Year

2019

Degree Name

Doctor of Philosophy

Department

School of Management, Operations and Marketing

Abstract

Supply chains and supply chain management continue to increase in importance, with research showing that it is supply chains that compete today, rather than individual businesses (Christopher, 2011). Supply chain management in the Australian manufacturing industry is of particular importance due to the challenges and changes being faced by manufacturing. This includes but is not limited to, declining employment figures and the decreasing percentage of gross domestic product (GDP) attributed to manufacturing, the recent closures, downsizing and offshoring of manufacturing, including the closure of automotive production plants, and downsizing of a major employer and steel manufacturer which is integral to its region as well as Australia, and the shift towards more advanced manufacturing methods with the introduction of Industry 4.0 in recent times. Manufacturing has been found to be of strategic and economic importance to the nation in which it is situated, attributed to higher standards of living, educational benefits, security, as well as being a source of competitive advantage, and foundation for innovation. The challenges faced by manufacturing have impacted on organisations large and small, including their immediate supply chains as well as those of their suppliers. Small to medium sized enterprises (SMEs) account for a large share of all businesses in Australia and provide a significant contribution to the nation through productivity, employment, and importantly, sources of innovation in which to compete. Innovation and innovative capability are imperative for businesses to compete today, and can be achieved through multiple ways such as through the introduction of innovative technology, products and processes. Also established in literature as being of importance is that of the state of supply chains, including their level of integration and maturity. Therefore, this research aimed to explore the state of supply chain maturity and innovation capability enhancement in Australian SMES in the manufacturing industry, through the adoption of innovative technology and processes.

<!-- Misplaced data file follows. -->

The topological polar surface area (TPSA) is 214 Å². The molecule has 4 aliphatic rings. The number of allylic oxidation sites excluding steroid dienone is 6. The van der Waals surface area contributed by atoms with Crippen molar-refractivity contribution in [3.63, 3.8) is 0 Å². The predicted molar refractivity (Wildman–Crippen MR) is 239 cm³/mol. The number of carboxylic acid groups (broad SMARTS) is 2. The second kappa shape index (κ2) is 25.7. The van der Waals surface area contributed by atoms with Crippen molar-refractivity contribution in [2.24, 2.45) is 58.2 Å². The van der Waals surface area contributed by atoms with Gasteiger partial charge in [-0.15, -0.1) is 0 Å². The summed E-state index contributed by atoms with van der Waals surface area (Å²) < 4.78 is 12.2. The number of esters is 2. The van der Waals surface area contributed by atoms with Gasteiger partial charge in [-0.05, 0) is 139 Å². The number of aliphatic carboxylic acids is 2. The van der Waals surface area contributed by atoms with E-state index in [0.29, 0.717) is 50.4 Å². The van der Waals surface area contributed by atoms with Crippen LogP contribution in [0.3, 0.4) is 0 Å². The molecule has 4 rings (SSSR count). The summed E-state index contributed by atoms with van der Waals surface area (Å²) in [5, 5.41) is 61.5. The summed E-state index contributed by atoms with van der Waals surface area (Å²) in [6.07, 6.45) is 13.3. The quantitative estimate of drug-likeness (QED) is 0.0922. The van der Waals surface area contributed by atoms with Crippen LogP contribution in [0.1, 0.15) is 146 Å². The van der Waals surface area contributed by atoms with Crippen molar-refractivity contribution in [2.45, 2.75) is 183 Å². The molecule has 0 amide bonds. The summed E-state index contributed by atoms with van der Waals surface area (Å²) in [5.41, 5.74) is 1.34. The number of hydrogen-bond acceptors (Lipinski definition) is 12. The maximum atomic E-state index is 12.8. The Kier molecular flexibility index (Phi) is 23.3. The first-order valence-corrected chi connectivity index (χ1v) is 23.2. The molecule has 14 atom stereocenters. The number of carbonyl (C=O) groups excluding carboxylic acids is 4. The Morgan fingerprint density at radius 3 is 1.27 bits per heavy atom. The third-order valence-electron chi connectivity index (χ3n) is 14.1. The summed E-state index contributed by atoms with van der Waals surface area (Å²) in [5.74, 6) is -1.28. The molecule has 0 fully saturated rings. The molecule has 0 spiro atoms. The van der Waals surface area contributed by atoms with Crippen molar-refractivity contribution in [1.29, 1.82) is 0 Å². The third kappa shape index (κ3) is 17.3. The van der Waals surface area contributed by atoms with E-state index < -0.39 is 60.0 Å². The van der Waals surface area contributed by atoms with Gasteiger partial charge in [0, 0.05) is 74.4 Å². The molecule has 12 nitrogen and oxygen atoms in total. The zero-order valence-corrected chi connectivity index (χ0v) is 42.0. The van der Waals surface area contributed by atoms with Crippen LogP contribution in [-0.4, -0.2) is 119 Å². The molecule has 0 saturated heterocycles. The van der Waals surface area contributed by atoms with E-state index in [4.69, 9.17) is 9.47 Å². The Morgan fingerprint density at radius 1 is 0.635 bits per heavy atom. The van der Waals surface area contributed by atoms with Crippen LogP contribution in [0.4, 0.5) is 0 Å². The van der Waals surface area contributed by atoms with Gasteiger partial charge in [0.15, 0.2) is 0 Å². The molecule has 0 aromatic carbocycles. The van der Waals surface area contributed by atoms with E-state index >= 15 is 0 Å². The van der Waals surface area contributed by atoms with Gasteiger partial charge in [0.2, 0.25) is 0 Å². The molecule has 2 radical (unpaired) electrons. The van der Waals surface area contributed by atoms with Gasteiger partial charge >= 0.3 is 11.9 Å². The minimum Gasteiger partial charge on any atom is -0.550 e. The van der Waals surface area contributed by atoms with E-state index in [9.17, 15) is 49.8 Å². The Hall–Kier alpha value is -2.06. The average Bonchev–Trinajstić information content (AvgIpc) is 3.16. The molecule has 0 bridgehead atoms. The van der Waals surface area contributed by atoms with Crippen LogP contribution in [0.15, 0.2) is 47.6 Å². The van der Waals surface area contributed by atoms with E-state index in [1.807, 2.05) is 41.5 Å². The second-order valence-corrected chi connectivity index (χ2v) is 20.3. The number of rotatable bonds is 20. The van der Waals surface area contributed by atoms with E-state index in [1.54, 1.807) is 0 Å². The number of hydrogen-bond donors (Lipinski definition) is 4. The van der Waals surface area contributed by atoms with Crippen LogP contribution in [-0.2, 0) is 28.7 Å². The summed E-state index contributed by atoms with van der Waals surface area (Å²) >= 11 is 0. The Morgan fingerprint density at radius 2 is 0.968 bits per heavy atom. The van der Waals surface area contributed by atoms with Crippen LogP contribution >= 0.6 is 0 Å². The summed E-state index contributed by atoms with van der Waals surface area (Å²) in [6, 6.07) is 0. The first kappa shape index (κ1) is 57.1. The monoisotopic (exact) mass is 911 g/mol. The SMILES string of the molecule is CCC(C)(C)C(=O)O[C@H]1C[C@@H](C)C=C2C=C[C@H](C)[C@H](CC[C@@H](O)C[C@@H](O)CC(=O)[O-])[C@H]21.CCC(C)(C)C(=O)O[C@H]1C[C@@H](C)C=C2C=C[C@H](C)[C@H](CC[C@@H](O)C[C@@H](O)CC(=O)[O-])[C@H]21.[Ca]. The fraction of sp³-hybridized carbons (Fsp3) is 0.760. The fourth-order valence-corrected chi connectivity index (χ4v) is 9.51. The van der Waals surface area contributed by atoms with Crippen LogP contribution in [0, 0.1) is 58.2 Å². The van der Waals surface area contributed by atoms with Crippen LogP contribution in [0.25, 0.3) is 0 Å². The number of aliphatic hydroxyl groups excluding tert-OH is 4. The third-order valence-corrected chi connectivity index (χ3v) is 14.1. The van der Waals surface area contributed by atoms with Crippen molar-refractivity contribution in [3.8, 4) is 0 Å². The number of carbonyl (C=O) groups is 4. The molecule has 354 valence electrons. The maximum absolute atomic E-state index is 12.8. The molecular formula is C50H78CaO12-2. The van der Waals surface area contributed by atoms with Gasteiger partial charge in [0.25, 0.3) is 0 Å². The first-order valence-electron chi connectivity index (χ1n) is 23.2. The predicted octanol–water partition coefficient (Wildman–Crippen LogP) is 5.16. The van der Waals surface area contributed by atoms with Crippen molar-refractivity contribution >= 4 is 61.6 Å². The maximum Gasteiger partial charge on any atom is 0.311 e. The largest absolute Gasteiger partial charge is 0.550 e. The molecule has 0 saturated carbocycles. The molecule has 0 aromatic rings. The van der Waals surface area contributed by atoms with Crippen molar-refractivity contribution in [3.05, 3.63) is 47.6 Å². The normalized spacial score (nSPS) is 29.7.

This research begins by addressing a gap in literature through conducting an exploratory investigation into the state of supply chain maturity in Australian manufacturing SMEs. The Quick Scan Audit Methodology (QSAM), which uses mixed methods of data collection and multiple forms of triangulation, including data, researcher and method, was used in this research. Low supply chain maturity levels were discovered in the value streams of the SMEs included in this research, corresponding with international findings, revealing the need for strong supply chain management and the link between supply chain maturity levels, systems uncertainty and innovative capability. These findings provided context and a foundation for this research.

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Unless otherwise indicated, the views expressed in this thesis are those of the author and do not necessarily represent the views of the University of Wollongong.